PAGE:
Pet Wellness Guides > Do Dogs Like Music? - Pet Insurance Review

Do Dogs Like Music?

Posted: 08/08/2022 | BY: Erin Cain | Categories: Behavior , Dog , Pet care

Do dogs like music? It’s a question that has been asked for years, with some debate about its answer. However, recent studies have shown that dogs react to music in specific ways – sometimes preferring classical pieces to more modern tracks. In this blog post, we’ll look at what the science says about dogs and music and see how you can use this information to create a better experience for your furry friend!

Do Dogs Like Music?

Studies show that dogs can enjoy music, even specific types of tunes. Music can have many different effects on dogs, depending upon their personality and how they’re feeling at the time. For example, some research suggests that playing your pup’s favorite music may help reduce his stress levels. A 2002 study of shelter dogs found that, when exposed to various musical genres, they would stop barking, then lay down and rest when classical music played. 

However, some music is too loud for the canine’s sensitive ears. The canine’s hearing ability is superior to that of humans, and they can hear frequencies from 16-20Hz up past 70kHz. Dogs have smaller heads than humans so certain sounds can be louder for them. This physiological difference could make the dog uncomfortable since he may not be accustomed to these frequencies and levels of sound exposure in his environment. Music at a high pitch may hurt a dog’s ears, so it makes sense that they would dislike music with piercing pitches.

What kinds of music do dogs like?

Researchers have found that dogs respond positively to certain kinds of music, mainly classical and instrumental. To which genre they respond the most is debatable, but one pretty sure thing is that dogs respond to music. Other studies indicate that dogs respond most to the melodic elements of the piece rather than the rhythm or beat.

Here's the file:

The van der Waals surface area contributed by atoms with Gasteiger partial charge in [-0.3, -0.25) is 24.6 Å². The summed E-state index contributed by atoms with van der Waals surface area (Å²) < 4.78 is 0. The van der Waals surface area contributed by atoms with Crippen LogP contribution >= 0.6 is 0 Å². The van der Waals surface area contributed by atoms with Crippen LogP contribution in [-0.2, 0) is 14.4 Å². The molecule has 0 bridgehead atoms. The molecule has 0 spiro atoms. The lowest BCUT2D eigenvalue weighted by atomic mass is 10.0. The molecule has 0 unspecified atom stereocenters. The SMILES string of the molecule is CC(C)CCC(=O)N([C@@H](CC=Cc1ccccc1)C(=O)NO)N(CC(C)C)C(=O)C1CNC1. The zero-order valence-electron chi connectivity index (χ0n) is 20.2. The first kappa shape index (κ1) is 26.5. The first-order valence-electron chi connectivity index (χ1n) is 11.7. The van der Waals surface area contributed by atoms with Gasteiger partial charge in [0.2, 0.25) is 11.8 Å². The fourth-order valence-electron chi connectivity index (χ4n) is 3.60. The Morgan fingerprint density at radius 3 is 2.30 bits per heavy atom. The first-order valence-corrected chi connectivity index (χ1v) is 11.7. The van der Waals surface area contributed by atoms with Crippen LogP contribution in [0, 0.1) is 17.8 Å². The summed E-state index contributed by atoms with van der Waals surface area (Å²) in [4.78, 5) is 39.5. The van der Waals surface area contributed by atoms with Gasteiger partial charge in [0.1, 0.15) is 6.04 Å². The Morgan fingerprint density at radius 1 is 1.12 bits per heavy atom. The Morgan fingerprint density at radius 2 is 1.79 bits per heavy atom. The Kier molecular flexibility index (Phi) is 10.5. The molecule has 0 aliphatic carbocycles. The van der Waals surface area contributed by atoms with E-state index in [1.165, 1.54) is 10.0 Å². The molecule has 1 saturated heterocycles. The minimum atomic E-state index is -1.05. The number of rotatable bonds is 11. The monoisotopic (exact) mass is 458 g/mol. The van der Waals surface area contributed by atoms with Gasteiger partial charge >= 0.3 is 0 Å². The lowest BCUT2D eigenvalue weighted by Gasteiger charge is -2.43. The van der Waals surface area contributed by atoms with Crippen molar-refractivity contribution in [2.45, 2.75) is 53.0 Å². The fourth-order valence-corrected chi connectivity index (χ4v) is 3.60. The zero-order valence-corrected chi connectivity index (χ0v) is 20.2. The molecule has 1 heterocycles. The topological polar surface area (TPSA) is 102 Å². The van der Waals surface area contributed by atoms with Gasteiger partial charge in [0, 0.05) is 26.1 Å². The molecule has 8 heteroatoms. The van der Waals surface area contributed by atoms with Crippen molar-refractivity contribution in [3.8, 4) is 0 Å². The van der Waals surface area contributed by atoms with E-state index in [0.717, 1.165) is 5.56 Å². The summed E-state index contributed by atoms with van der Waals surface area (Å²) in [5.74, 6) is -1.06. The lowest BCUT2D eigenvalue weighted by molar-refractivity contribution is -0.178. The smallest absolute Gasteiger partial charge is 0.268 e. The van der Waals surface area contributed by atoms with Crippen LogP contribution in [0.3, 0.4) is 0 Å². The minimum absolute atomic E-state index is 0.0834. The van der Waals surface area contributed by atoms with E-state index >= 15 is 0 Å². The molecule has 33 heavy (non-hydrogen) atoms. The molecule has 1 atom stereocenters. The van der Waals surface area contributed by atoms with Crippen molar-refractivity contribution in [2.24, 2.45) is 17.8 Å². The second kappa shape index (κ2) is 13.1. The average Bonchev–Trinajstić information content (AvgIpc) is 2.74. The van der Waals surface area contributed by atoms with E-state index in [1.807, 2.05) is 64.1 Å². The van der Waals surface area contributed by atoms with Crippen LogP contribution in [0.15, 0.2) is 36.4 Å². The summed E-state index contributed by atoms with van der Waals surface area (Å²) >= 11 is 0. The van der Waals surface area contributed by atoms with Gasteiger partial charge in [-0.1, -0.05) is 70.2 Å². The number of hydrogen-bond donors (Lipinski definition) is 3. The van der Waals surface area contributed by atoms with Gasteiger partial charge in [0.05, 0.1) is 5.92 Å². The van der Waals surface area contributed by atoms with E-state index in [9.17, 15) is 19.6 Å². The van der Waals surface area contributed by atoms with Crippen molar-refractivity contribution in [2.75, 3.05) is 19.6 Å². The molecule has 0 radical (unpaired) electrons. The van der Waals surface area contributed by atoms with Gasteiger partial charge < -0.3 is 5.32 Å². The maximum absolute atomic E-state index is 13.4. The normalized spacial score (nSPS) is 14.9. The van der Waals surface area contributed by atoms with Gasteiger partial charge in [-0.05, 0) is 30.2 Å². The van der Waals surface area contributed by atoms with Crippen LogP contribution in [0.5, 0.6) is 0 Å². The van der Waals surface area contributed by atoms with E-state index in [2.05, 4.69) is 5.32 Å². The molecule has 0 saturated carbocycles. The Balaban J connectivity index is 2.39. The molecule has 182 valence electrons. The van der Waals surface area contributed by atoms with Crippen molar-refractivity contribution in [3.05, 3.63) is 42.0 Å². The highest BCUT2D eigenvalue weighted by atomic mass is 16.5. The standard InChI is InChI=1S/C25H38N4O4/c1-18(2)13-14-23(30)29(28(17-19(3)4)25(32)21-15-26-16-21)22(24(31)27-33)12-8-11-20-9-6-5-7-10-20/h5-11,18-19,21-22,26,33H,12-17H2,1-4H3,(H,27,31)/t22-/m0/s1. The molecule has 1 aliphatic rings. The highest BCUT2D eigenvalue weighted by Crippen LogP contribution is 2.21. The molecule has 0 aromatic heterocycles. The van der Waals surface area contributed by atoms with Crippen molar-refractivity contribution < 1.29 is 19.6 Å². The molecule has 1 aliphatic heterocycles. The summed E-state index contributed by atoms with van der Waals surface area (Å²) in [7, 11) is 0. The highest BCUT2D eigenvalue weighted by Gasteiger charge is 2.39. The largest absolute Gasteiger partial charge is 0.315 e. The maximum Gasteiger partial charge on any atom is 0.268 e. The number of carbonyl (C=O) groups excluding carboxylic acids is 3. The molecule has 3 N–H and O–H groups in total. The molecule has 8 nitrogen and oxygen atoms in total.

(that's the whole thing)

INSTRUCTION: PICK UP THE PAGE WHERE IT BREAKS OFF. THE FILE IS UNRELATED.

Recently, the University of Glasgow and the Scottish SPCA published research on the impact of different music on dogs. They tracked the dogs’ heart rates and behavior for each type of music played. Reggae and soft rock were the genres that caused the time intervals between heartbeats to increase, indicating a decrease in stress levels. The study notes that although most dogs responded positively to soft rock and reggae, each dog had its music tastes and preferences. 

Why do some dogs howl to music?

We’ve all seen the funny TikTok and YouTube videos featuring a dog howling along to a song on a television commercial, but what’s the real reason behind this behavior? Some people think that dogs howl along to the music to “sing” with the tunes when actually, it’s a mode of communication first used by their wolf ancestors. Howling is a form of communication that serves many different purposes. Wolves howl because of loneliness or isolation, but often they are joined by others in song to reinforce their pack identity and bond with one another. 

Domestic dogs do far more barking than howling; however, some music may provoke a howl from a dog. The sounds that will trigger their howls include wind instruments, clarinets or saxophones, and long notes on a violin. 

Music and dog anxiety

If your dog is anxious about the sound of thunder or fireworks, you may want to try playing soothing music or an audiobook for them. Playing these calming sounds could help reduce their anxiety when they hear other distressing noises outside. A 2015 study found that dogs suffering from separation anxiety, prompting some to howl frequently, were significantly calmer when listening to music chosen by their owner or a classical piece.